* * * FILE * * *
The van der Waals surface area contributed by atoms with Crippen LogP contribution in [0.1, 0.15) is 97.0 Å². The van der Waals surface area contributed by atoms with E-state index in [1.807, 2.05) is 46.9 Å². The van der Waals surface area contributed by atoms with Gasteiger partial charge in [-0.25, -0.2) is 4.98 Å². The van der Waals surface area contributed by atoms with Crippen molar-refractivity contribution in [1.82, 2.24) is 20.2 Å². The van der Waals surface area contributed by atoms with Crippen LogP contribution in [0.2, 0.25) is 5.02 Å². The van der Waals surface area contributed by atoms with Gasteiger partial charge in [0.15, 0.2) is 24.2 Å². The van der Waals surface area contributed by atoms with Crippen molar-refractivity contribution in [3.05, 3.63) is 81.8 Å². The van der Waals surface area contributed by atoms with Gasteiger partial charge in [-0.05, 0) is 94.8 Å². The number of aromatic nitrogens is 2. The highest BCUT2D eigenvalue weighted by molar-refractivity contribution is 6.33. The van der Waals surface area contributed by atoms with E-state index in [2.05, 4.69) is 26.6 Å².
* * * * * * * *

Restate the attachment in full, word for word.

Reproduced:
The van der Waals surface area contributed by atoms with Crippen LogP contribution in [0.1, 0.15) is 97.0 Å². The van der Waals surface area contributed by atoms with E-state index in [1.807, 2.05) is 46.9 Å². The van der Waals surface area contributed by atoms with Gasteiger partial charge in [-0.25, -0.2) is 4.98 Å². The van der Waals surface area contributed by atoms with Crippen molar-refractivity contribution in [1.82, 2.24) is 20.2 Å². The van der Waals surface area contributed by atoms with Crippen LogP contribution in [0.2, 0.25) is 5.02 Å². The van der Waals surface area contributed by atoms with Gasteiger partial charge in [0.15, 0.2) is 24.2 Å². The van der Waals surface area contributed by atoms with Crippen molar-refractivity contribution in [3.05, 3.63) is 81.8 Å². The van der Waals surface area contributed by atoms with Gasteiger partial charge in [-0.05, 0) is 94.8 Å². The number of aromatic nitrogens is 2. The highest BCUT2D eigenvalue weighted by molar-refractivity contribution is 6.33. The van der Waals surface area contributed by atoms with E-state index in [2.05, 4.69) is 26.6 Å².